At the core of the Penn Charter girls' cross-country team this championship season have been sisters Emma and Abby Zwall.
In addition to being two of the Quakers' top runners, Emma, a sophomore, and Abby, a senior, have exported their sisterly bonds to their teammates, and the squad has gained a reputation around the school as a tight-knit bunch both on and off the race course.
"We are known as being the closest group," Abby Zwall said of the cross-country team. Emma added that, if they see one of their teammates in the hallway, they run up and hug her.
The sisters, along with their talented teammates, dominated in the Inter-Ac League championship race at Belmont Plateau on Oct. 22. Emma, the defending champion, won in 19 minutes, .05.9 seconds. Abby, fourth last year, finished 10th. Overall, Penn Charter placed seven of its runners in the top 12 and won the team title, too. Academy of Notre Dame was second.
Penn Charter senior Mary McDavid was fifth in the championship race, sophomore Julia Dolce sixth, sophomore Lane Murray seventh, junior Alicia Newman 11th and junior Sophia Solomon 12th.
"The whole team did miraculously," Penn Charter coach Andy Zuccotti said. "The [Zwall] girls are a really big part of the success of the team. Their consistency, you saw that [in the league title race]. It wasn't Abby's best day, but even though it wasn't her best day it's immediately evident she is going to run as hard as she can no matter how she feels. That kind of inspiration really pulls the other girls along."
Then, to cap off the championship week, the Quakers won the Pennsylvania Independent Schools Athletic Association girls' title meet on Oct. 27 at Belmont. Emma, the defending champion, finished fifth despite feeling poorly, and Abby was 13th.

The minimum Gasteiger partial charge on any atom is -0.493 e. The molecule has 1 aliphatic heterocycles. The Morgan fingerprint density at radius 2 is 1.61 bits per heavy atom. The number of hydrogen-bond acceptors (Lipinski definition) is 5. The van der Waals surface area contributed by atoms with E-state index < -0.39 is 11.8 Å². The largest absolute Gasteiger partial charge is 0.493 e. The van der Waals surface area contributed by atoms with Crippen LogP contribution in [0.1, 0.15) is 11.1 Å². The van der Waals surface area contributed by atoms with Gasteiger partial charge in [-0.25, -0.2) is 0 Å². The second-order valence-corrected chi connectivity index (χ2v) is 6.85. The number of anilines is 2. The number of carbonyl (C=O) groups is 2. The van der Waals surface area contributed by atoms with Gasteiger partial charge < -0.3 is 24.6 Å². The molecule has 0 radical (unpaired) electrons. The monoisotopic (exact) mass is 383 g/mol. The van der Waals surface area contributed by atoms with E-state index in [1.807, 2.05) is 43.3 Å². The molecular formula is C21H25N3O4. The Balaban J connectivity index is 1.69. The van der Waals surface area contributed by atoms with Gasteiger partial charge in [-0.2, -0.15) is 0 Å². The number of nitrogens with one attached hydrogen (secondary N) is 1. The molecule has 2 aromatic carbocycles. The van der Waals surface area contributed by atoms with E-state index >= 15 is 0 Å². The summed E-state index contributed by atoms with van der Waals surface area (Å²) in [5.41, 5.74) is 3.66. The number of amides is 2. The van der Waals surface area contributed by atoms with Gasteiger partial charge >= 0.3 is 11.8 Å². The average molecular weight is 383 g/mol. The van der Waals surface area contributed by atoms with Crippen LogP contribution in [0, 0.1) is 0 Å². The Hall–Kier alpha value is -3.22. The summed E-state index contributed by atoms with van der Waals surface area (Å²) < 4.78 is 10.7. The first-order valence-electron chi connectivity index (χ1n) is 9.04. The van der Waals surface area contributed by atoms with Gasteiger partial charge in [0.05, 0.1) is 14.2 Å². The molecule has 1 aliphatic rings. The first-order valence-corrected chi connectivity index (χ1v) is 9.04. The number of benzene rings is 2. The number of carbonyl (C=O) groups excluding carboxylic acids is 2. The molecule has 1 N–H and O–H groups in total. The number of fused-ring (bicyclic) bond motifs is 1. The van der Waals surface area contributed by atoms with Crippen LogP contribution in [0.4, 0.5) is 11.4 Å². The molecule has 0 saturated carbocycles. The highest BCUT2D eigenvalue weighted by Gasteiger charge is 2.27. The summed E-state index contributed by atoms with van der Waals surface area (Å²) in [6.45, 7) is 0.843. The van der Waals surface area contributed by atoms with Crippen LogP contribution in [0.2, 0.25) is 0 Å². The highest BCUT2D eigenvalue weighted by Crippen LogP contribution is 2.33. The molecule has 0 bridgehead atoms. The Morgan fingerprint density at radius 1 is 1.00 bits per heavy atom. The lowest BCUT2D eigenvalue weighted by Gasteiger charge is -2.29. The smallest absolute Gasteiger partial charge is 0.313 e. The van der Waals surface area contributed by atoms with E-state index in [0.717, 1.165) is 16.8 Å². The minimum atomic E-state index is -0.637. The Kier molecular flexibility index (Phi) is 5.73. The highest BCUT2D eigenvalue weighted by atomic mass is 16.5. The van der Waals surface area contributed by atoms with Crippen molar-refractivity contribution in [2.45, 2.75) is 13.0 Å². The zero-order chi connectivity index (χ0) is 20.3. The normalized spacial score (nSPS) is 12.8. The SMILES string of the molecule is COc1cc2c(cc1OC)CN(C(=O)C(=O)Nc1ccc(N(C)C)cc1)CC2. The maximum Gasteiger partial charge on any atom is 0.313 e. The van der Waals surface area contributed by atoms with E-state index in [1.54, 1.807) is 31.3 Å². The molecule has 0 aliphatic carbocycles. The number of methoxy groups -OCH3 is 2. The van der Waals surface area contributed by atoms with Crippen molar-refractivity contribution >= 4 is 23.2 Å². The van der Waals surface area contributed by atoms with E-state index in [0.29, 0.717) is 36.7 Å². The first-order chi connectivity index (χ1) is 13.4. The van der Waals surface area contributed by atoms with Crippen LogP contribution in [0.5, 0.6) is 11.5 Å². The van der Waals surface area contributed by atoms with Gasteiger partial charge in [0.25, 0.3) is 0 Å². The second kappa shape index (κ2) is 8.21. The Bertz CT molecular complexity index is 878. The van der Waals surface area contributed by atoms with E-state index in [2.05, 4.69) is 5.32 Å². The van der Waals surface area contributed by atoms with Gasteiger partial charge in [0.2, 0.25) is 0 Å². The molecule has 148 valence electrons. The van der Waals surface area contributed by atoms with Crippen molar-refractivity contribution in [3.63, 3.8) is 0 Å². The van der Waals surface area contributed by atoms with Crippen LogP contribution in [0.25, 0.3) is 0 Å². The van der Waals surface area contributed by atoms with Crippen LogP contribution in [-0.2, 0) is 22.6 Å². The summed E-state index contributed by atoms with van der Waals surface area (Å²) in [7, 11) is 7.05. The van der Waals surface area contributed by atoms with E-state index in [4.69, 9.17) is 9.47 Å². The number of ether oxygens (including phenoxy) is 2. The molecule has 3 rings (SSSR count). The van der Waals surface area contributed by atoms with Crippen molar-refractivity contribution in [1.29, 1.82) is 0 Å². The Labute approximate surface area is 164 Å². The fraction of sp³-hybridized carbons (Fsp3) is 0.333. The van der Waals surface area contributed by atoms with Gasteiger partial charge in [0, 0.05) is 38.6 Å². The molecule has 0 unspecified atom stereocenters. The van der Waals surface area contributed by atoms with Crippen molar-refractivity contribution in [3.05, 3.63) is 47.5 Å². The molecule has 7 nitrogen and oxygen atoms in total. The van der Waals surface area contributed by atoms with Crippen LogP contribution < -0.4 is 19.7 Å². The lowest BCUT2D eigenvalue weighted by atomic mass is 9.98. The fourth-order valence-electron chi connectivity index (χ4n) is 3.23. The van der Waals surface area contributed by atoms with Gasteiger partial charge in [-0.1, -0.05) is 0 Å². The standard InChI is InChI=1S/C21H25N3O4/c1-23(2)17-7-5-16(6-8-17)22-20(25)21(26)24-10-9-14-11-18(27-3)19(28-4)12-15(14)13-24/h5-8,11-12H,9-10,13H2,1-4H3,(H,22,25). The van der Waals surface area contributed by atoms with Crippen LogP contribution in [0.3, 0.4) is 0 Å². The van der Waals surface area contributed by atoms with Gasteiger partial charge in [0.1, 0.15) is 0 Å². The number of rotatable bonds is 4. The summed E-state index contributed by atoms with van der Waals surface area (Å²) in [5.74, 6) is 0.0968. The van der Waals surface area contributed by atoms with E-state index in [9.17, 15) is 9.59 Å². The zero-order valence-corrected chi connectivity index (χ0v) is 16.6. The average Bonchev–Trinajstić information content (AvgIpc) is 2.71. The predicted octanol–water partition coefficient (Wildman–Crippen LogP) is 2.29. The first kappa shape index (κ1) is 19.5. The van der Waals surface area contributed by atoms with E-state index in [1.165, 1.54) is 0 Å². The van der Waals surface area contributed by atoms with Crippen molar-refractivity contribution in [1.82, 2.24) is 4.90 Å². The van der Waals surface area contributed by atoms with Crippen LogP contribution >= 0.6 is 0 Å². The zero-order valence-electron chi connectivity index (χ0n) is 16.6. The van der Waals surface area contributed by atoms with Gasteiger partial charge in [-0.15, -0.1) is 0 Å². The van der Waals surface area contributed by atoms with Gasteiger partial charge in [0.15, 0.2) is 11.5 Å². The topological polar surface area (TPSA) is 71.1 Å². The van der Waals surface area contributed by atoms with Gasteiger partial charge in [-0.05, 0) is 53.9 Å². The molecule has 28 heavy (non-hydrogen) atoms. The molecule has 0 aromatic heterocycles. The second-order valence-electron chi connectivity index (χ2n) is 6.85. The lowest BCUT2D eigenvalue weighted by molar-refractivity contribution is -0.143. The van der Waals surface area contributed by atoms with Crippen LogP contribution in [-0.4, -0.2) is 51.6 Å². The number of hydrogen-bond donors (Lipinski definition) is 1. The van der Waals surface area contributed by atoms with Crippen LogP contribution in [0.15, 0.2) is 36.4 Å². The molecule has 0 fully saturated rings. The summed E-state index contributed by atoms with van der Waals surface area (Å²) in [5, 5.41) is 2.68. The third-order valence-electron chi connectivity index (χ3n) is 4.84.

Isabelle Goldstein of Germantown Academy won that race in 19:13.8. Penn Charter's McDavid was 10th, Dolce 12th, Murray 16th, Newman 18th and Solomon 20th.
As a senior captain on the team, along with McDavid and Hadley Ball, Abby said she relishes her role as a leader.
"It's great. Last year was my first year on the team, and most of my friends were captains," Abby said. "This year, it's a big responsibility. It's very different having to lead everyone."
After their father introduced them to running, Abby began cross-country when she was in kindergarten; Emma started when she was in the first grade. Last year was the first time the sisters ran on the same team. They said they both went through periods of playing other sports, but cross-country was the one that stuck.
"We had our soccer fling and our basketball fling," said Emma, who also tried dancing and volleyball.
Zuccotti, also a Penn Charter teacher, said he met Emma during a school open house two years ago. Abby was a sophomore at Villa Joseph Marie at the time and not looking to transfer. The open house had both academic and athletic offerings, and Emma was quick to express her interest in cross-country. Zuccotti spoke with her and her mother about the school's academics and athletics. The next day, Zuccotti looked up Emma's race times and was astonished.
"I couldn't believe what I saw," Zuccotti said. "This was a running prodigy kid."
Abby joined her sister at Penn Charter the next year.
"This wasn't a recruiting situation or anything like that. They came out of the blue. We got really lucky," Zuccotti said.
This season, Emma also won the George School Invitational 5,000 meters in 18:45.3 and the William Tennent Invitational 5,000 in 18:28.5
So far, the sisters say they plan to run cross-country in college, too. Abby has already taken some visits to Division III schools and said she may end up at Connecticut College. Emma said she tags along on the visits to get a feel for the process. But, she said, the girls have different interests, so they probably won't attend the same school.
"She is more into science, and I'm the opposite," Emma said.
On the race course, however, they run like sisters.